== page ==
Articles | Volume 11, issue 20
Atmos. Chem. Phys., 11, 10599–10618, 2011

Special issue: Summertime boreal forest atmospheric chemistry and physics...

Atmos. Chem. Phys., 11, 10599–10618, 2011

Research article 27 Oct 2011

Research article | 27 Oct 2011

The summertime Boreal forest field measurement intensive (HUMPPA-COPEC-2010): an overview of meteorological and chemical influences

J. Williams1, J. Crowley1, H. Fischer1, H. Harder1, M. Martinez1, T. Petäjä2, J. Rinne2, J. Bäck3, M. Boy2, M. Dal Maso2, J. Hakala2, M. Kajos2, P. Keronen2, P. Rantala2, J. Aalto3, H. Aaltonen3,4, J. Paatero4, T. Vesala4, H. Hakola2, J. Levula5, T. Pohja5, F. Herrmann1, J. Auld1, E. Mesarchaki1, W. Song1, N. Yassaa1,6, A. Nölscher1, A. M. Johnson1,*, T. Custer1, V. Sinha1,**, J. Thieser1, N. Pouvesle1, D. Taraborrelli1, M. J. Tang1, H. Bozem1, Z. Hosaynali-Beygi1, R. Axinte1, R. Oswald1, A. Novelli1, D. Kubistin1, K. Hens1, U. Javed1, K. Trawny1, C. Breitenberger1, P. J. Hidalgo7, C. J. Ebben8, F. M. Geiger8, A. L. Corrigan9, L. M. Russell9, H. G. Ouwersloot10, J. Vilà-Guerau de Arellano10, L. Ganzeveld10, A. Vogel11, M. Beck11, A. Bayerle11, C. J. Kampf11, M. Bertelmann11, F. Köllner11, T. Hoffmann11, J. Valverde12, D. González12, M.-L. Riekkola13, M. Kulmala2, and J. Lelieveld1 J. Williams et al.
  • 1Max Planck Institute for Chemistry, 55128 Mainz, Germany
  • 2Dept Phys, 00014 University of Helsinki, Finland
  • 3Dept. Forest Sciences, 00014 University of Helsinki, Helsinki, Finland
  • 4Finnish Meteorological Institute, Helsinki, Finland
  • 5Hyytiälä Forestry Field Station, 35500 Korkeakoski, Finland
  • 6University of Sciences and Technology Houari Boumediene (USTHB), Dept. Chemistry, 16111 Algiers, Algeria
  • 7University of Huelva, Department of Environmental Biology, 21071 Huelva, Spain
  • 8Northwestern University, Department of Chemistry, IL 60208, Evanston, USA
  • 9Scripps Institution of Oceanography, University of California San Diego, La Jolla CA 92093-0221, USA
  • 10Wageningen University, Department of Environmental Sciences, 6708 PB, Wageningen, The Netherlands
  • 11Johannes Gutenberg-University of Mainz, 55128 Mainz, Germany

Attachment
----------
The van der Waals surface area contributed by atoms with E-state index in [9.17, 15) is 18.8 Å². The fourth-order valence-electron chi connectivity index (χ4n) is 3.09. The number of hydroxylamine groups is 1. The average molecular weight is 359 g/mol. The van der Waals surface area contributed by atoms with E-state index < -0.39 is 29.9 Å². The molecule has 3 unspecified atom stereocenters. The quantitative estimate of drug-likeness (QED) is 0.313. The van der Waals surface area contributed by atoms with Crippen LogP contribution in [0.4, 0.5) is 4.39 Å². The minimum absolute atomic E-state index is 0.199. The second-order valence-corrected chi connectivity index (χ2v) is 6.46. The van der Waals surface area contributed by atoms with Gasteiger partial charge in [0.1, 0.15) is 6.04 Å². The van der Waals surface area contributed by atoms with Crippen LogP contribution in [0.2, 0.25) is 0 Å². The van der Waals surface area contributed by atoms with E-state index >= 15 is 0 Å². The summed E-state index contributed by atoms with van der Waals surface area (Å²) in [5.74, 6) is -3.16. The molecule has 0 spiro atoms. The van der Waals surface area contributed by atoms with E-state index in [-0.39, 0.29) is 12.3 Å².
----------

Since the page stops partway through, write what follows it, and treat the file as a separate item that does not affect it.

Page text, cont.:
• 12School of Environmental Sciences, National University, Heredia, Costa Rica
  • 13Department of Chemistry, 00014 University of Helsinki, Helsinki, Finland
  • *now at: Indian Institute of Science Education and Research (IISER), Mohali, India
  • **now at: Brigham Young University-Idaho, Department of Chemistry, ID 83460, USA

Abstract. This paper describes the background, instrumentation, goals, and the regional influences on the HUMPPA-COPEC intensive field measurement campaign, conducted at the Boreal forest research station SMEAR II (Station for Measuring Ecosystem-Atmosphere Relation) in Hyytiälä, Finland from 12 July–12 August 2010. The prevailing meteorological conditions during the campaign are examined and contrasted with those of the past six years. Back trajectory analyses show that meteorological conditions at the site in 2010 were characterized by a higher proportion of southerly flow than in the other years studied. As a result the summer of 2010 was anomalously warm and high in ozone making the campaign relevant for the analysis of possible future climates. A comprehensive land use analysis, provided on both 5 and 50 km scales, shows that the main vegetation types surrounding the site on both the regional and local scales are: coniferous forest (Scots pine and/or Norway spruce); mixed forest (Birch and conifers); and woodland scrub (e.g. Willows, Aspen); indicating that the campaign results can be taken as representative of the Boreal forest ecosystem. In addition to the influence of biogenic emissions, the measurement site was occasionally impacted by sources other than vegetation. Specific tracers have been used here to identify the time periods when such sources have impacted the site namely: biomass burning (acetonitrile and CO), urban anthropogenic pollution (pentane and SO2) and the nearby Korkeakoski sawmill (enantiomeric ratio of chiral monoterpenes). None of these sources dominated the study period, allowing the Boreal forest summertime emissions to be assessed and contrasted with various other source signatures.

Final-revised paper